COLORADO SPRINGS — Gov. Jared Polis detailed a plan for distributing COVID-19 vaccines across the state once they are proven "safe and effective."
Polis pointed out that the vaccine will not be available any time soon and the state is seeing a high number of COVID-19 cases, with the last three days seeing over 1,000 cases per day.
"I really can't emphasize strongly enough how concerning these trends are," Polis said. "...We want to act now, we want to avoid overwhelming our hospitals."
The governor said the third week of November will provide a better timeline of when vaccines will be available based off four trials that are taking place through the end of the month.
Dr. Eric France, the Colorado Department of Public Health and Environment's chief medical officer, explained the three phases of a vaccine trial.
- Phase 1 Safety & Dose Selection, involves a small number of people to determine the right dosage
- Phase 2 Small Group Efficacy & Safety, a larger number of people are tested and the immune response is watched closely
- Phase 3 Large Group Efficacy & Safety, involves a much larger number of people who are given the vaccine or placebo to make comparisons and to help determine safety
France said there are four large, Phase 3 trials underway where two of them are using mRNA vaccines — delivered to build proteins that look like the virus— and two of them are using Adenoviral vaccines, which are paused in the U.S. The two trials using mRNA vaccines are Moderna and Pfizer, each with 30,000 volunteers within the trial.
Executive Director of the CDPHE Jill Ryan said the state is submitting the COVID-19 vaccine plan to the Centers for Disease Control and reassured Coloradans that the distribution of vaccines is nothing new, since the state had to work within the same situation in the 2009 pandemic for the H1N1 flu.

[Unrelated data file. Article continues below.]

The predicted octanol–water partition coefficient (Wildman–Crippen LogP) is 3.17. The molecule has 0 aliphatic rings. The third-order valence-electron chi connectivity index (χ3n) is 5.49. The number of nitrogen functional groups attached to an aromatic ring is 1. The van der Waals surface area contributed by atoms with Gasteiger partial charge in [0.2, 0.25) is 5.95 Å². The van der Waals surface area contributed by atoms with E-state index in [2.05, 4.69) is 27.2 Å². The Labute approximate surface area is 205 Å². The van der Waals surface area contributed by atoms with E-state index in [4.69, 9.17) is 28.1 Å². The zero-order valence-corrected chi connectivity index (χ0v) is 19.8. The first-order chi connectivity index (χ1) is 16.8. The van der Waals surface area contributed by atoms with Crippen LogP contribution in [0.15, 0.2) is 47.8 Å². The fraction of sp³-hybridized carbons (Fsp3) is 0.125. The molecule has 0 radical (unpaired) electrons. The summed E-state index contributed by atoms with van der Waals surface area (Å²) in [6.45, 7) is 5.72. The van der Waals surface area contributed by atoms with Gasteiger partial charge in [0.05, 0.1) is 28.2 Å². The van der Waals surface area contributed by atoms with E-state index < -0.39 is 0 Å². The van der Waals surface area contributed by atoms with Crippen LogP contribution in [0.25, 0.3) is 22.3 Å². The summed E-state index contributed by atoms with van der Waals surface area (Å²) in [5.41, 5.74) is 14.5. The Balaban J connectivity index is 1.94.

Ryan said there is a Joint Vaccine Planning Team - Steering Committee that is made up of members from the State Emergency Operations Center and Emergency Management teams. She described three phases of distribution that focuses on critical workforce and high-risk individuals, those in congregate housing and essential workers, then the general public.
This follows his press conference Tuesday where he said Colorado's three-day positivity rate for COVID-19 testing has exceeded 5%, a key threshold health officials have warned would be too high in the state's efforts to curb the spread of coronavirus.
Polis called the data — more than 1,000 new cases Tuesday, a three-day positivity rate of 5.4%, and a one-day positivity rate on Tuesday of 6.4% — "very worrisome" and "very alarming."